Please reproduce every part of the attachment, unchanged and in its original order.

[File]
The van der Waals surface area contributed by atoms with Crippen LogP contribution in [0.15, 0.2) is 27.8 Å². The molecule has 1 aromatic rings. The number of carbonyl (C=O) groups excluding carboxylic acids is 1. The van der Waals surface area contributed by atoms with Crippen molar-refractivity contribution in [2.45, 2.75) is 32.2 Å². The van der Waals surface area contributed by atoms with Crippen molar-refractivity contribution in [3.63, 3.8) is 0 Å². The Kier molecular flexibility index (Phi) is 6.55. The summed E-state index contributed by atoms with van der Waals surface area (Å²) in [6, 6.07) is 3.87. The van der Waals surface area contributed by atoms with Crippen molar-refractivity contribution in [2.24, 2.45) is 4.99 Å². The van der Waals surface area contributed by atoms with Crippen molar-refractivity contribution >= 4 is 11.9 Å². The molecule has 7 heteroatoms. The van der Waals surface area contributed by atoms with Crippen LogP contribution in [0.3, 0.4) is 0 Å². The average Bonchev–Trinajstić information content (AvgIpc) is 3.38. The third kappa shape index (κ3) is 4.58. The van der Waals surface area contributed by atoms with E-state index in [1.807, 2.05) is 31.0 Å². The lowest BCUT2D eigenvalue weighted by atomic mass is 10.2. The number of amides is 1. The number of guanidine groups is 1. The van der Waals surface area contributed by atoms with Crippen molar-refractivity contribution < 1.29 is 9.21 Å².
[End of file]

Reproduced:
The van der Waals surface area contributed by atoms with Crippen LogP contribution in [0.15, 0.2) is 27.8 Å². The molecule has 1 aromatic rings. The number of carbonyl (C=O) groups excluding carboxylic acids is 1. The van der Waals surface area contributed by atoms with Crippen molar-refractivity contribution in [2.45, 2.75) is 32.2 Å². The van der Waals surface area contributed by atoms with Crippen molar-refractivity contribution in [3.63, 3.8) is 0 Å². The Kier molecular flexibility index (Phi) is 6.55. The summed E-state index contributed by atoms with van der Waals surface area (Å²) in [6, 6.07) is 3.87. The van der Waals surface area contributed by atoms with Crippen molar-refractivity contribution in [2.24, 2.45) is 4.99 Å². The van der Waals surface area contributed by atoms with Crippen molar-refractivity contribution >= 4 is 11.9 Å². The molecule has 7 heteroatoms. The van der Waals surface area contributed by atoms with Crippen LogP contribution in [0.3, 0.4) is 0 Å². The average Bonchev–Trinajstić information content (AvgIpc) is 3.38. The third kappa shape index (κ3) is 4.58. The van der Waals surface area contributed by atoms with E-state index in [1.807, 2.05) is 31.0 Å². The lowest BCUT2D eigenvalue weighted by atomic mass is 10.2. The number of amides is 1. The number of guanidine groups is 1. The van der Waals surface area contributed by atoms with Crippen molar-refractivity contribution < 1.29 is 9.21 Å².